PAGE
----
The Ashes urn is slightly under 4.5 inches high, made of terracotta and started life as a lady’s perfume jar. It may or may not contain the ashes of a cricket bail. It resides more or less permanently at Lord’s but last night in all but the strictly physical sense was again setting sail, fast and true, for Australia.
When it will leave is uncertain but England, once having lost one of the oddest, oldest trophies in sport often tend to have the devil of a job regaining it. There were moments on the third day of the third Test, as there have been throughout this series, when the tourists seemed determined to make an impression on the match.
But they came to nought, either through acts of carelessness, lost concentration or wilful misfortune. But the cause of those acts derived almost certainly from the conviction and purpose with which Australia have played from the time they were in big trouble at Brisbane on the opening day.
The Ashes Podcast: Stephen Brenkley and Tom Collomosse review the second day of the Third Test in Perth. Listen below...
Trouble has stalked them periodically since but they have always extricated themselves from it, helped by themselves and by England. The tourists were not exactly out of the match at the end of the day but nor were they in it as much as they probably needed to be at 2-0 down in the series. They were hanging on, just, not waving but drowning, if that was possible in the sweltering Perth heat.
Ian Bell had scored nine from 63 balls and Ben Stokes 14 from 43. Stokes is in his second Test and he will have learned much in Adelaide last week and Perth this about himself and big-time cricket. He has as yet not done much but he is one of those who feels right for the game, one of those worth persevering with and who might be there when the Ashes come back home.
It was a batting version of what the bowling had been during the previous day. When all seemed to be proceeding rather nicely, it went awry. The centuries score almost halfway through this series in terms of playing time tells its own story: Australia 5, England 0.
There was one significant batting achievement for England yesterday. Kevin Pietersen became the 25th player and only the fifth for England to reach 8,000 Test runs. But it was in utterly unmemorable circumstances.
His modest series continued, scratching around determinedly for an age without managing to achieve fluency, until he was out to Peter Siddle. Pietersen is always out to Siddle. It was the 10th time in Tests that the bowler had bagged his man.
Pietersen had taken 40 balls to reach five, a study in application, but then to 19 in another 14 balls. The move from first gear direct to overdrive is inevitably fraught with risk, and in taking on the pull shot Pietersen must have known it. The ball sped to mid-on where Mitchell Johnson took an excellently timed reaction catch above his head.
The day started well for the tourists. They took the last five Australian wickets for 59 and although there was an awkward stand for the 10th wicket they would have settled for this after their bowlers mucked up a big opportunity on the first day.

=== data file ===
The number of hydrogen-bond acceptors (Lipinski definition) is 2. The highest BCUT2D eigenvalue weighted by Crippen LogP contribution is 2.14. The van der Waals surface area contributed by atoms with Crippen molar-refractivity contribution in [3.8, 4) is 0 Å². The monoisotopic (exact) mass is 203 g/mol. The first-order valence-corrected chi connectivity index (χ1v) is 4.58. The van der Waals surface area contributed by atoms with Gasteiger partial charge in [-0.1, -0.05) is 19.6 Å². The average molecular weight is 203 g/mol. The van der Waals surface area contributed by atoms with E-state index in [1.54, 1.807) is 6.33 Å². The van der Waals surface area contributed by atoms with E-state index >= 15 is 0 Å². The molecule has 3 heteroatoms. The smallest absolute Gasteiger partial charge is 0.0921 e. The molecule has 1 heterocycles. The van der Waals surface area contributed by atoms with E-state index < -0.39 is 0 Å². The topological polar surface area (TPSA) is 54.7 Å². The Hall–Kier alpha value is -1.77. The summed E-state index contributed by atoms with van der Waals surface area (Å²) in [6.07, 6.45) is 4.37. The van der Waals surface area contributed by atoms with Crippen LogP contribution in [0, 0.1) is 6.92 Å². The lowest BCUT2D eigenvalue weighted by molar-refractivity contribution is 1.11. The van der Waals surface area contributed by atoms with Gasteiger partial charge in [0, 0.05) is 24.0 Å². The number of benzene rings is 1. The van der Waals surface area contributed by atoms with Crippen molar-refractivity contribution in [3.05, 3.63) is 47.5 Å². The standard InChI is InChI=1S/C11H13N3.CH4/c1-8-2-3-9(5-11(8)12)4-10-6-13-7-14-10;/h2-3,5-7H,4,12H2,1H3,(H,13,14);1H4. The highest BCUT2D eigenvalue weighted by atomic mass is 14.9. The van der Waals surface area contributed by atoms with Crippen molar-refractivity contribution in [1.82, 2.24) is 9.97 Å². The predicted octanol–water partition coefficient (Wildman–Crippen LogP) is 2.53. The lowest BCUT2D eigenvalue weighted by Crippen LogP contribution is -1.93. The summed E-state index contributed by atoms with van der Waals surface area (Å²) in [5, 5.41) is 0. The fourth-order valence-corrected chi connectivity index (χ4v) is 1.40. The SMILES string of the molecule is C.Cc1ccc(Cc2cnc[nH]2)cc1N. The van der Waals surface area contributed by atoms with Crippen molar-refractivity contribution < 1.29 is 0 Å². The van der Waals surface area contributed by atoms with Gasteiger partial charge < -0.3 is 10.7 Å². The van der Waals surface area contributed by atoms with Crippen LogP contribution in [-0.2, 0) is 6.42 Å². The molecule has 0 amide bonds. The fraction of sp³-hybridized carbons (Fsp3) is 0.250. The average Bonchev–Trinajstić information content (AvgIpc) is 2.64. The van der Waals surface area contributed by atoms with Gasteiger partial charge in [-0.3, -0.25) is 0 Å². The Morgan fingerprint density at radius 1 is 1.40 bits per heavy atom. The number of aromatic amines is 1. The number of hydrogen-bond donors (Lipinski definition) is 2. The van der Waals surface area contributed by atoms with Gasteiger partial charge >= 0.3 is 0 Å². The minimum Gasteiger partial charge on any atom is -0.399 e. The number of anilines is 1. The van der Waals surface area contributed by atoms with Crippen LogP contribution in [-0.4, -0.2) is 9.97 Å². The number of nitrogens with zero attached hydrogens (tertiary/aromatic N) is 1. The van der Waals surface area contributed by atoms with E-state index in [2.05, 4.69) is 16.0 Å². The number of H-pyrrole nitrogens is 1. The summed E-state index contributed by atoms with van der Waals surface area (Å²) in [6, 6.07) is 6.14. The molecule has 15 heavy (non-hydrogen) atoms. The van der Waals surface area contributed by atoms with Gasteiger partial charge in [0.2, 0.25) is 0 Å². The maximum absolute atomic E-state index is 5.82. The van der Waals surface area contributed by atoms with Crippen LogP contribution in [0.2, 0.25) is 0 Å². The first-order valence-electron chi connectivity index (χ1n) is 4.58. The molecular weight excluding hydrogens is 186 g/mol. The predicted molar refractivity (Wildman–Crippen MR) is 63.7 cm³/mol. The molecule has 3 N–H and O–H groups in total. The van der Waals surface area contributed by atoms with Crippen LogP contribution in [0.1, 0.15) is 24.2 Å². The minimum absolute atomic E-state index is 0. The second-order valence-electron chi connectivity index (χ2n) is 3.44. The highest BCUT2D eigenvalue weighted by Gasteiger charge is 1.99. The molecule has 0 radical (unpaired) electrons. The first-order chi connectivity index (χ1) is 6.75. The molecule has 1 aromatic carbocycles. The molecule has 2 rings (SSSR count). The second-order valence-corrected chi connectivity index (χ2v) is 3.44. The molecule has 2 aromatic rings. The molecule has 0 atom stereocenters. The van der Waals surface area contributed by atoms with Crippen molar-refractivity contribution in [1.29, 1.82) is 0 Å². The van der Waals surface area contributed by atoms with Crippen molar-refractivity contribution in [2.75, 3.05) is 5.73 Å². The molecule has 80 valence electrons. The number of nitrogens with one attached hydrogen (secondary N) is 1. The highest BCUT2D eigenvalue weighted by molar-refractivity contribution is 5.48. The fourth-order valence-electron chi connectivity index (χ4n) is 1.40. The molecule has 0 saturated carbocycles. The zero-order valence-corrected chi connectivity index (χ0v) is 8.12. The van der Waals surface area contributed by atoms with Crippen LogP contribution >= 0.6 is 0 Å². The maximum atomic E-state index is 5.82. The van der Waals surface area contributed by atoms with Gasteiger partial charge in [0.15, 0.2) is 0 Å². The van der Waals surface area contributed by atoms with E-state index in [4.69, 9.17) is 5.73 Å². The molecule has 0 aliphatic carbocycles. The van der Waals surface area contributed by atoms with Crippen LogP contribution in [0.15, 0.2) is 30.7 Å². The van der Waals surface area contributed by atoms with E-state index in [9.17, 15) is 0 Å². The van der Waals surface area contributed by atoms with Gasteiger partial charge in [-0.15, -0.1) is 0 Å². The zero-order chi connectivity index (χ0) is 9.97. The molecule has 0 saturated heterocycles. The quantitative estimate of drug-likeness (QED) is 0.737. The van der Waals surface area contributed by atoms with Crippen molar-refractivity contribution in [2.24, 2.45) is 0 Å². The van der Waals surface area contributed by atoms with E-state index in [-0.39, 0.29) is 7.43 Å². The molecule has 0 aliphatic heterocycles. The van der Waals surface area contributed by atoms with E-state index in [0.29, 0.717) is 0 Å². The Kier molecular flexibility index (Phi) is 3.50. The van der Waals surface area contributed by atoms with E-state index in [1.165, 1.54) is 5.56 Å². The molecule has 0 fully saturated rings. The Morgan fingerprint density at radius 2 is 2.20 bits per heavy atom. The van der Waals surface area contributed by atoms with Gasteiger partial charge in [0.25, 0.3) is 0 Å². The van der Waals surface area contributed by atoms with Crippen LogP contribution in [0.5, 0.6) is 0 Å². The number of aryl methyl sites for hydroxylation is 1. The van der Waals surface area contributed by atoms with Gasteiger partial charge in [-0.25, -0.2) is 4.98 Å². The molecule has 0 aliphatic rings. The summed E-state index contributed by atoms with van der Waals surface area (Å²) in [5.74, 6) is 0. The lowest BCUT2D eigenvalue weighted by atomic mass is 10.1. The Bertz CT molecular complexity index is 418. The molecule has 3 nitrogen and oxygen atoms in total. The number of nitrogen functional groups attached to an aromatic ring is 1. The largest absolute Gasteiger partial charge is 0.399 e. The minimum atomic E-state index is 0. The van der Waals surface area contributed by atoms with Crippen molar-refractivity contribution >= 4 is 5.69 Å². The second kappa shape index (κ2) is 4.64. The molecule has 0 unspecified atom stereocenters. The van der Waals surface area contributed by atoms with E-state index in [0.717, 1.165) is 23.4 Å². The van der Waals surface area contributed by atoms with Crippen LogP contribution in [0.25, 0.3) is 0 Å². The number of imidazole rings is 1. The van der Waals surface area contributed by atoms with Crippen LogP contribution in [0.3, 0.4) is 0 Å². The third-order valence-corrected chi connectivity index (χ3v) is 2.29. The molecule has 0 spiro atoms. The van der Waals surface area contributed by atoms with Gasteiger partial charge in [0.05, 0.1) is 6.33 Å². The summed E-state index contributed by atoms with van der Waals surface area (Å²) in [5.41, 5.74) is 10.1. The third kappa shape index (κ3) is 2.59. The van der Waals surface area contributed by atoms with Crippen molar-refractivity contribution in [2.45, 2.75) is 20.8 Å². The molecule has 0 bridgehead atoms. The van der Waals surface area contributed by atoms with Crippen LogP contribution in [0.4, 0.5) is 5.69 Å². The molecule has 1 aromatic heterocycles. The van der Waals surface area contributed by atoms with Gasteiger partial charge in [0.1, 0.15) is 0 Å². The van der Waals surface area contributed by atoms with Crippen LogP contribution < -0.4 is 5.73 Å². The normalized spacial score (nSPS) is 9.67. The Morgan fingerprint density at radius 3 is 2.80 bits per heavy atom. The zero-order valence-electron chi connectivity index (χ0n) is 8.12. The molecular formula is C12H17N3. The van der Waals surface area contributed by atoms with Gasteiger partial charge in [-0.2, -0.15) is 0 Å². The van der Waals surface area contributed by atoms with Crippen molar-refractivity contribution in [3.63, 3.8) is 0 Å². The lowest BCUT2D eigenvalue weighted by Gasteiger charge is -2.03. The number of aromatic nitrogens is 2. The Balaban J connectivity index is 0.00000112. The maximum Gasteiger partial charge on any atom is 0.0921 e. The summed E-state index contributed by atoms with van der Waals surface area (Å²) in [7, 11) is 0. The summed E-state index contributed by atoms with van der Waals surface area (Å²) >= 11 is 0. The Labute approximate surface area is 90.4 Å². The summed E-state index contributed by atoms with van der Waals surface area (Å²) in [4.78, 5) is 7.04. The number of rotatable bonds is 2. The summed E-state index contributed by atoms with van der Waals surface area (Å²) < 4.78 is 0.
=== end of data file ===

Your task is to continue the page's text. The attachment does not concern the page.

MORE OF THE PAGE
Alastair Cook and Michael Carberry started with caution but also with an unspoken insistence that they would not be dominated. Australia were patient. Johnson’s cutting edge had been temporarily blunted. He had gone 30 overs without a wicket by the end of the day.
But the scoring dried up. Maiden followed maiden. Australia bowled 26 of them out of 68. Compare that with the 14 England managed in a total of 103 and the difference is clear.
As the sun beat down, England were desperately trying to avoid mistakes. Australia were inviting their opponents to make them. Something had to give. Carberry tried to leave a ball from Ryan Harris but it was a manoeuvre so indeterminate that the ball took the toe of his bat and cannoned into the stumps.
Joe Root was unlucky, another victim of the Decision Review System’s caprice. He was given out by the umpire Marais Erasmus after long consideration, adjudged to have been caught behind off Shane Watson.
Root immediately asked for a review, but replays were as indeterminate as Carberry’s leave. He almost certainly had not hit it but there was insufficient evidence to show that he had not. It was rough justice, but it was justice, and umpires unlike judges have to be permitted to err.
With Cook still in occupation, England were making a fist of it. His presence seemed to subdue Pietersen, anxious perhaps not to displease his captain. Cook became too becalmed as no scoring chances were offered, adding seven in 50 balls from 35 to 42.
He cut Nathan Lyon and in attempting to repeat the shot two balls later was undone by slightly more bounce and caught at point. It was perfect attritional cricket by Australia of the type patented by England in recent times.
That departure was the signal for Pietersen to play with less diligence. Where he had been suppressing his natural instincts he now gave them free rein like a teenager running riot in the house when his parents are away.